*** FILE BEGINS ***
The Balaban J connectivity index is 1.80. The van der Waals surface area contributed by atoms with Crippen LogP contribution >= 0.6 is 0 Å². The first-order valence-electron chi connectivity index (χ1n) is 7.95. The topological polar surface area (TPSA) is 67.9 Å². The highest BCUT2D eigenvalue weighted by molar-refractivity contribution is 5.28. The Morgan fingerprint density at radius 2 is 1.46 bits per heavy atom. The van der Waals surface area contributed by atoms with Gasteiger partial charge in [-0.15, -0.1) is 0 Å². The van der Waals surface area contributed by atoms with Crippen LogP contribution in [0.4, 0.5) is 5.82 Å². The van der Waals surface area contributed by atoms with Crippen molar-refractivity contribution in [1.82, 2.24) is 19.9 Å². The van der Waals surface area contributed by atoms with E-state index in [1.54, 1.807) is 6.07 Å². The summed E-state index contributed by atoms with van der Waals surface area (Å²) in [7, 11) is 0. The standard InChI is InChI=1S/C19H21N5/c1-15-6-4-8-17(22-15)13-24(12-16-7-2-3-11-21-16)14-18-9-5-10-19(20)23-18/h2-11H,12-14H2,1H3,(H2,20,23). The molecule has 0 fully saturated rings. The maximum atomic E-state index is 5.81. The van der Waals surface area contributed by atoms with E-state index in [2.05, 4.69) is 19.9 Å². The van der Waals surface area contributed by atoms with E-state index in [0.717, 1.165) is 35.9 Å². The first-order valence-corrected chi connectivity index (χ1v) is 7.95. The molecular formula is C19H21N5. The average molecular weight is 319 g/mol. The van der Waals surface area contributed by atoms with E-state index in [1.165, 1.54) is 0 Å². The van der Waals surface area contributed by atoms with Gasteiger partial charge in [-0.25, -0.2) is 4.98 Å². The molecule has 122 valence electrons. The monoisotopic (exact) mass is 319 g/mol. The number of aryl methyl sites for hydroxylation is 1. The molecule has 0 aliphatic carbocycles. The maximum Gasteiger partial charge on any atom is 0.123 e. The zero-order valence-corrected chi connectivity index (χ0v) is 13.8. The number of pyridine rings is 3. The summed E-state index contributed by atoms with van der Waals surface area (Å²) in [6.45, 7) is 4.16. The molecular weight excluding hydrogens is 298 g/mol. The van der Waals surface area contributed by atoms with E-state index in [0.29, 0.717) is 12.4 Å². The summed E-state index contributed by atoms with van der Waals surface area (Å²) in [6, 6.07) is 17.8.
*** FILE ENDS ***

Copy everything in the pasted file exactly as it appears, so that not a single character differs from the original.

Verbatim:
The Balaban J connectivity index is 1.80. The van der Waals surface area contributed by atoms with Crippen LogP contribution >= 0.6 is 0 Å². The first-order valence-electron chi connectivity index (χ1n) is 7.95. The topological polar surface area (TPSA) is 67.9 Å². The highest BCUT2D eigenvalue weighted by molar-refractivity contribution is 5.28. The Morgan fingerprint density at radius 2 is 1.46 bits per heavy atom. The van der Waals surface area contributed by atoms with Gasteiger partial charge in [-0.15, -0.1) is 0 Å². The van der Waals surface area contributed by atoms with Crippen LogP contribution in [0.4, 0.5) is 5.82 Å². The van der Waals surface area contributed by atoms with Crippen molar-refractivity contribution in [1.82, 2.24) is 19.9 Å². The van der Waals surface area contributed by atoms with E-state index in [1.54, 1.807) is 6.07 Å². The summed E-state index contributed by atoms with van der Waals surface area (Å²) in [7, 11) is 0. The standard InChI is InChI=1S/C19H21N5/c1-15-6-4-8-17(22-15)13-24(12-16-7-2-3-11-21-16)14-18-9-5-10-19(20)23-18/h2-11H,12-14H2,1H3,(H2,20,23). The molecule has 0 fully saturated rings. The maximum atomic E-state index is 5.81. The van der Waals surface area contributed by atoms with E-state index in [2.05, 4.69) is 19.9 Å². The van der Waals surface area contributed by atoms with E-state index in [0.717, 1.165) is 35.9 Å². The first-order valence-corrected chi connectivity index (χ1v) is 7.95. The molecular formula is C19H21N5. The average molecular weight is 319 g/mol. The van der Waals surface area contributed by atoms with E-state index in [1.165, 1.54) is 0 Å². The van der Waals surface area contributed by atoms with Gasteiger partial charge in [-0.25, -0.2) is 4.98 Å². The molecule has 122 valence electrons. The monoisotopic (exact) mass is 319 g/mol. The number of aryl methyl sites for hydroxylation is 1. The molecule has 0 aliphatic carbocycles. The maximum Gasteiger partial charge on any atom is 0.123 e. The zero-order valence-corrected chi connectivity index (χ0v) is 13.8. The number of pyridine rings is 3. The summed E-state index contributed by atoms with van der Waals surface area (Å²) in [6.45, 7) is 4.16. The molecular weight excluding hydrogens is 298 g/mol. The van der Waals surface area contributed by atoms with E-state index in [0.29, 0.717) is 12.4 Å². The summed E-state index contributed by atoms with van der Waals surface area (Å²) in [6, 6.07) is 17.8.